Track eight of The Year I Turned 21, a ballad titled “21,” played a big part in Starr overcoming her discomfort of writing about herself. The song reflects on where Starr is in life as she sings about the lead-up to her 21st birthday. She questions what the future holds for her as she details what she was up to during previous ages. “It is a very weird thing because I try to live in the moment. That is my thing,” Starr says. “But, it is just very human of me to always think about what’s next and what’s in the future. I’m very grateful for where I’m now but that doesn’t mean I’m not nervous either.”

She recalls spending a lot of time in the studio with her writer friend Mason “Maesu” Tanner, who wrote the initial demo for the song. “I loved the way he wrote music,” Starr says. “Maesu would shadow me in the studio every time we would have a deep conversation. He would ask me questions as if he was writing a book about me. On my 21st birthday, he gave me a gift, which was the first demo of the song. He was like, ‘Oh, you know, you said you couldn’t write music about yourself, so this is what I noticed about you.’” Listening to the demo for the first time was a game-changing moment during the creative process and opened Starr’s mind to different possibilities. “It was then that I understood what I was doing with the album,” she adds.

ayra starr

The most personal song on the album, and of Starr’s career, is undoubtedly the final track, “The Kids Are Alright,” an emotional number dedicated to her father who died. Welcomed by a voice note from her mother, she tells Starr that she should enjoy and live life to the fullest, explaining that her father wasn’t able to do the same. Singing over an orchestral production, Starr expresses her best wishes before inviting her siblings to share messages to close the song. “My mom and my siblings cried when they first heard it,” Starr reveals. “My auntie and my older sister haven’t heard it yet. I want them to hear when the album drops.”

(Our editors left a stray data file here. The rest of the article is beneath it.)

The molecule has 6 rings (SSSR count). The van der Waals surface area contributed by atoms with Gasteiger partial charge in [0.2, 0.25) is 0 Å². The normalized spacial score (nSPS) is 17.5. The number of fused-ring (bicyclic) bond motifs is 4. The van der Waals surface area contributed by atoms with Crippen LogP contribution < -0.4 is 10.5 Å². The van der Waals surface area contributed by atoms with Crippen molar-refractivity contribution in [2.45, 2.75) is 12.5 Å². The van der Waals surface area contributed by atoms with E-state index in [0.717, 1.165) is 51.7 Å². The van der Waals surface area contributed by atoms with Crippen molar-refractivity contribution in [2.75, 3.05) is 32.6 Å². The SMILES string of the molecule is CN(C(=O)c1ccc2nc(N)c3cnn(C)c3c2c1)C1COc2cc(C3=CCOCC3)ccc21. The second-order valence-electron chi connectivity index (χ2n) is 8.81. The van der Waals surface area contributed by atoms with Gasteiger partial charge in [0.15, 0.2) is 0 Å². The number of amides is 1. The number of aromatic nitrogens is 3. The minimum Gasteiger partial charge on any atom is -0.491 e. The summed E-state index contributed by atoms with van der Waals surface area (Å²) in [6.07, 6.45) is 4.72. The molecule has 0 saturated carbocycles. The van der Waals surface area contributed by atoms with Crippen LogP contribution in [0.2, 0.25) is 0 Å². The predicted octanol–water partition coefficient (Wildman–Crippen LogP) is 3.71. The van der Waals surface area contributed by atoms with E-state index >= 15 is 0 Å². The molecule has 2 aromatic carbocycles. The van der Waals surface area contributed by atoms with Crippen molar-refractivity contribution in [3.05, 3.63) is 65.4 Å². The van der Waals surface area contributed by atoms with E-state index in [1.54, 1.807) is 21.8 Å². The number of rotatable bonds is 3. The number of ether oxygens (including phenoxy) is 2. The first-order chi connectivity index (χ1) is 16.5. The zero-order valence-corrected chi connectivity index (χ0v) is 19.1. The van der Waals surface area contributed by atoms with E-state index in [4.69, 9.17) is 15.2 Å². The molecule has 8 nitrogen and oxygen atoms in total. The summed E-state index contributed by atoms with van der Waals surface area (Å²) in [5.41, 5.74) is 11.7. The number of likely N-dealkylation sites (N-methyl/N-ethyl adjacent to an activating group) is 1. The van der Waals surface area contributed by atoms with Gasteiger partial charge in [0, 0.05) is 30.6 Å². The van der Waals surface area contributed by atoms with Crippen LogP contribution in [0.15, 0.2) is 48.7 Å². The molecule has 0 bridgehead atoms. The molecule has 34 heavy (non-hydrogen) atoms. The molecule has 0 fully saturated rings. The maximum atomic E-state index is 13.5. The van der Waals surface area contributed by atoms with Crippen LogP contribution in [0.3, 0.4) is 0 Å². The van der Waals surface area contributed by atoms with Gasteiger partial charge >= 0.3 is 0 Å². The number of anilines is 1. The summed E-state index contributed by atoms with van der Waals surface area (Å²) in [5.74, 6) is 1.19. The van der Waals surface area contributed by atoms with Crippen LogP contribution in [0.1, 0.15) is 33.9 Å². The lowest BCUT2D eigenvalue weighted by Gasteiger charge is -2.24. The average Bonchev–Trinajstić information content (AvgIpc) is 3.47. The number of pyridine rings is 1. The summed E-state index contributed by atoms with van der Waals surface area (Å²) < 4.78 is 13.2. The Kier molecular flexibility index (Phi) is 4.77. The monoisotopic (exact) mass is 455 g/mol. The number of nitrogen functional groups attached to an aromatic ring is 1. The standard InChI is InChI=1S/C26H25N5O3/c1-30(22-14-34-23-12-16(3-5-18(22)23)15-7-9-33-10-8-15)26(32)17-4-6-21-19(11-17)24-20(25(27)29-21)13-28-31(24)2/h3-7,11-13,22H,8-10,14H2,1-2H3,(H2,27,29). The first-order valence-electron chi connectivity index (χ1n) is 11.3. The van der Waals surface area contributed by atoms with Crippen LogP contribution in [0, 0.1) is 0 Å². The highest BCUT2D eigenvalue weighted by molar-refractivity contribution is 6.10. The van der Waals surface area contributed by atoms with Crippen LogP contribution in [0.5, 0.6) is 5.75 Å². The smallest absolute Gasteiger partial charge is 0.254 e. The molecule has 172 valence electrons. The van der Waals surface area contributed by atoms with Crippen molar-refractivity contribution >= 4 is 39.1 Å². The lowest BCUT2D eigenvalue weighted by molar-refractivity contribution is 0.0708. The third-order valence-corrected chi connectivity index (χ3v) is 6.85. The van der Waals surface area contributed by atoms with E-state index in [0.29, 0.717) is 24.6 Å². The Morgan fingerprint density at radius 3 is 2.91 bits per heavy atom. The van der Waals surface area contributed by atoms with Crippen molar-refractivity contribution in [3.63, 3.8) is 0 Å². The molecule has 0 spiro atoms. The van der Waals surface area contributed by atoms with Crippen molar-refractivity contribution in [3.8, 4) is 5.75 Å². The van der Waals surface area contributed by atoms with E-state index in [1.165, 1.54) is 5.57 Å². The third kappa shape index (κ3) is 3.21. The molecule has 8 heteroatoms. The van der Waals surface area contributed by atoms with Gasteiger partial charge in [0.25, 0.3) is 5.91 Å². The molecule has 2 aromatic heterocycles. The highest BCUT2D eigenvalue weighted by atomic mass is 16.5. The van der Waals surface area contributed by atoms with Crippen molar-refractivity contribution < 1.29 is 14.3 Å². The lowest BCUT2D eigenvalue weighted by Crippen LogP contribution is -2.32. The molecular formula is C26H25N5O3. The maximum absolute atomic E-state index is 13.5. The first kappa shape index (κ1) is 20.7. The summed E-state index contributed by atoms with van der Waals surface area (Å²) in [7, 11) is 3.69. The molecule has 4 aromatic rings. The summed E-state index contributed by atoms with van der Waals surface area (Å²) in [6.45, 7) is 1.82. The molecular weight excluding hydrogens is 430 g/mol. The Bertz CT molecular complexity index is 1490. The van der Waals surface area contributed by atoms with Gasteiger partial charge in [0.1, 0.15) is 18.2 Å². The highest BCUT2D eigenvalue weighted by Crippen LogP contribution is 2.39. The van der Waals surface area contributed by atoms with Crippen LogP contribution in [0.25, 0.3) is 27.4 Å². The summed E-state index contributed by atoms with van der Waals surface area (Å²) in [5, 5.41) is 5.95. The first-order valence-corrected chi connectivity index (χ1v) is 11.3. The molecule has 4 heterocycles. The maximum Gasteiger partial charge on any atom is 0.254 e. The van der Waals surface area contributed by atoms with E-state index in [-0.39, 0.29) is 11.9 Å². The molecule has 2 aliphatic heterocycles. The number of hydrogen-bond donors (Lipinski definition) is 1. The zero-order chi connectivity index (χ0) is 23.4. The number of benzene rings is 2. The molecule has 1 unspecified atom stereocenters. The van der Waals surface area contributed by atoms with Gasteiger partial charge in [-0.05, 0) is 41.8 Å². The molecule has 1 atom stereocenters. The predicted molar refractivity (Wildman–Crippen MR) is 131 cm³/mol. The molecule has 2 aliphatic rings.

ayra starr

Beautifully crafted and incredibly moving, the 3-minute ballad was the final touch Starr knew the album needed. “The album was already done and we had already picked what was going on it. I remember going back to Lagos and I was in my bed feeling as if something was missing from this album,” she says. “I wanted a song about a real feeling that people don’t like to talk about. I was looking on YouTube for beats and I found one that made me cry. I was like, ‘Okay, this is what is missing.’ I remember writing the song in my room at around 3 am and recording it the next day. It felt perfect as if that was what the album needed. I felt like the album was finished once I made that song.”

Of course, no Ayra Starr album is officially complete without some noteworthy collaborations. Recruiting CKay, Fousheé, and Kelly Rowland for her debut, Starr has stepped it up a notch for her sophomore release. Her latest single, “Bad Vibes,” features fellow Nigerian Seyi Vibez while Asake and Milar also make an appearance. For the female anthem “Woman Commando,” Starr called upon Brazillian superstar Anitta and US Grammy Award winner Coco Jones to both lay down a verse. “I knew from the first time I recorded it that I wanted two women on it,” she states.